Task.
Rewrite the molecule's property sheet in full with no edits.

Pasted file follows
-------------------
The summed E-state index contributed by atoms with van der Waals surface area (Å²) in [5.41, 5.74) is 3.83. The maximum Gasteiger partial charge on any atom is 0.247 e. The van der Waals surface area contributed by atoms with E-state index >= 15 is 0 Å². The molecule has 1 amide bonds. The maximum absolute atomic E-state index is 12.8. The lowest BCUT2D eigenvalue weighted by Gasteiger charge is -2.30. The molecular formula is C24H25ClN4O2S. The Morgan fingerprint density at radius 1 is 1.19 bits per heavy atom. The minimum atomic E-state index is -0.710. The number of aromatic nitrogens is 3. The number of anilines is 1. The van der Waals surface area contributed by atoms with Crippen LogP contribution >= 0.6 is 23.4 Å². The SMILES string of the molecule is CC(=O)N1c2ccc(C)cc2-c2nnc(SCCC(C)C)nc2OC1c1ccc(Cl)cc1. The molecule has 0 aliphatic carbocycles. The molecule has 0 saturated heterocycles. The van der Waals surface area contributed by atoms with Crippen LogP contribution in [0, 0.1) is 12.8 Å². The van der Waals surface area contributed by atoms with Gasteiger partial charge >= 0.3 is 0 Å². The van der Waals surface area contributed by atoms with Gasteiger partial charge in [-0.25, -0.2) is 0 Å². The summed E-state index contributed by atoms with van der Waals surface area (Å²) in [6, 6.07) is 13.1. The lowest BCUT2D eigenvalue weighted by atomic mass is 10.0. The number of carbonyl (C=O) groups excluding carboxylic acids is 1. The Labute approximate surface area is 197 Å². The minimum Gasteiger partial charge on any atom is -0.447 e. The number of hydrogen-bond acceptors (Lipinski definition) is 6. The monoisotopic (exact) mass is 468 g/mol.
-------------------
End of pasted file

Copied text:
The summed E-state index contributed by atoms with van der Waals surface area (Å²) in [5.41, 5.74) is 3.83. The maximum Gasteiger partial charge on any atom is 0.247 e. The van der Waals surface area contributed by atoms with E-state index >= 15 is 0 Å². The molecule has 1 amide bonds. The maximum absolute atomic E-state index is 12.8. The lowest BCUT2D eigenvalue weighted by Gasteiger charge is -2.30. The molecular formula is C24H25ClN4O2S. The Morgan fingerprint density at radius 1 is 1.19 bits per heavy atom. The minimum atomic E-state index is -0.710. The number of aromatic nitrogens is 3. The number of anilines is 1. The van der Waals surface area contributed by atoms with Crippen LogP contribution >= 0.6 is 23.4 Å². The SMILES string of the molecule is CC(=O)N1c2ccc(C)cc2-c2nnc(SCCC(C)C)nc2OC1c1ccc(Cl)cc1. The molecule has 0 aliphatic carbocycles. The molecule has 0 saturated heterocycles. The van der Waals surface area contributed by atoms with Crippen LogP contribution in [0, 0.1) is 12.8 Å². The van der Waals surface area contributed by atoms with Gasteiger partial charge >= 0.3 is 0 Å². The van der Waals surface area contributed by atoms with Gasteiger partial charge in [-0.25, -0.2) is 0 Å². The summed E-state index contributed by atoms with van der Waals surface area (Å²) in [6, 6.07) is 13.1. The lowest BCUT2D eigenvalue weighted by atomic mass is 10.0. The number of carbonyl (C=O) groups excluding carboxylic acids is 1. The Labute approximate surface area is 197 Å². The minimum Gasteiger partial charge on any atom is -0.447 e. The number of hydrogen-bond acceptors (Lipinski definition) is 6. The monoisotopic (exact) mass is 468 g/mol.